"Crown Jewel" of Collectors’ gun shows promised 1,000 tables of antiques and memorabilia
Timonium, Maryland - The weekends can sneak up on you fast.
As last weekend approached, for example, I ran down to the National Firearms Museum to check on Philip Schreier. Phil is one of two Senior Curators at the museum. He tends to have his finger on the pulse of the firearm nation. But Phil was no where to be found. He was gone. Gone to the Baltimore Gun Show.
Officially known as the "Original Baltimore" Antique Arms Show, the event kicked off Saturday morning at nine at the Maryland State Fairgrounds in Timonium. Though anyone with ten dollars was welcomed through the doors, they do have one overall restriction ... no modern handguns (post 1898) allowed. This one is for antiques only. Phil, and the museum's trusty Matt Sharpe, followed the rules to the letter.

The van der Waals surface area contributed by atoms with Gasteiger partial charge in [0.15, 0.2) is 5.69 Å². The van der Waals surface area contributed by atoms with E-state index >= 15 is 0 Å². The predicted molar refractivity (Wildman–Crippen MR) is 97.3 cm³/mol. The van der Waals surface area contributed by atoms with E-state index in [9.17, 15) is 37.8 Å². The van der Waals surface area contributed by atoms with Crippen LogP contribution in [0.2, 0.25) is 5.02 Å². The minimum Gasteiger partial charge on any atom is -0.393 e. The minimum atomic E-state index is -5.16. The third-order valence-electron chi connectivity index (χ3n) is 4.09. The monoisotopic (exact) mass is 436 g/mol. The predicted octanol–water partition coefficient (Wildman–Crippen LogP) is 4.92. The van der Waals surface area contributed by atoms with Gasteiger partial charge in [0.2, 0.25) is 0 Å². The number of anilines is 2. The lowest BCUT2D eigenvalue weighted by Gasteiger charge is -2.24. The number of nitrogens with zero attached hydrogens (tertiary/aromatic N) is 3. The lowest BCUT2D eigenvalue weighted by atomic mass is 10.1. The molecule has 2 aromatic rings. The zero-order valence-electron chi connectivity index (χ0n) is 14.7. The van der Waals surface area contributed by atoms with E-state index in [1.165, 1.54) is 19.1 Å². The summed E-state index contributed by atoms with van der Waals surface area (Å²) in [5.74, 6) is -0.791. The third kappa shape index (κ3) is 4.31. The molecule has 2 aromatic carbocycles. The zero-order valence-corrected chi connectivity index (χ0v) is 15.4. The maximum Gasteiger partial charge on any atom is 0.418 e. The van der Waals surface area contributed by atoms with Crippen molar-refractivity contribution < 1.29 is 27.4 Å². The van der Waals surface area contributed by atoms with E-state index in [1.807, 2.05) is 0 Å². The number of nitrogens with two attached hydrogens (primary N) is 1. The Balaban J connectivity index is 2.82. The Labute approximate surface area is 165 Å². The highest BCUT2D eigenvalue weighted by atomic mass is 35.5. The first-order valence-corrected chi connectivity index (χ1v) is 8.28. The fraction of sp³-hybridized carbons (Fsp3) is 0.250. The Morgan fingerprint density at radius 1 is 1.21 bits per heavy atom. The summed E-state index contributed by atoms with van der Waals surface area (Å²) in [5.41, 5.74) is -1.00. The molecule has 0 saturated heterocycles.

"We decided to bring out a few pieces from the Teddy Roosevelt collection," said Phil. "A pair of rifles and a pair of pistols."
To be more specific, the display included an Adolph Double Rifle, a Winchester Model 1895 Lever Action Rifle, a Smith & Wesson Model 3 and the Fabrique Nationale semi-auto we told you about a few weeks ago. (In case you wondering, yes the FN is a Model 1900, but it was designed in 1896 ... still within the rules.)
Run by the Maryland Arms Collectors Association, the "Original Baltimore" first opened for business back in 1955. And though some may question the antiques only rule, it didn't seem to bother anyone who stopped by the National Firearms Museum display.
"Hundreds of people came up to take photos and ask questions about the President's guns. Did he take them on safari? Is this a Rough Rider gun? Which one was his favorite? Any chance we can shoot one? That's the only one we tend to answer in the negative.
"All in all it was a great show. Great people, great weekend and a great collection of guns."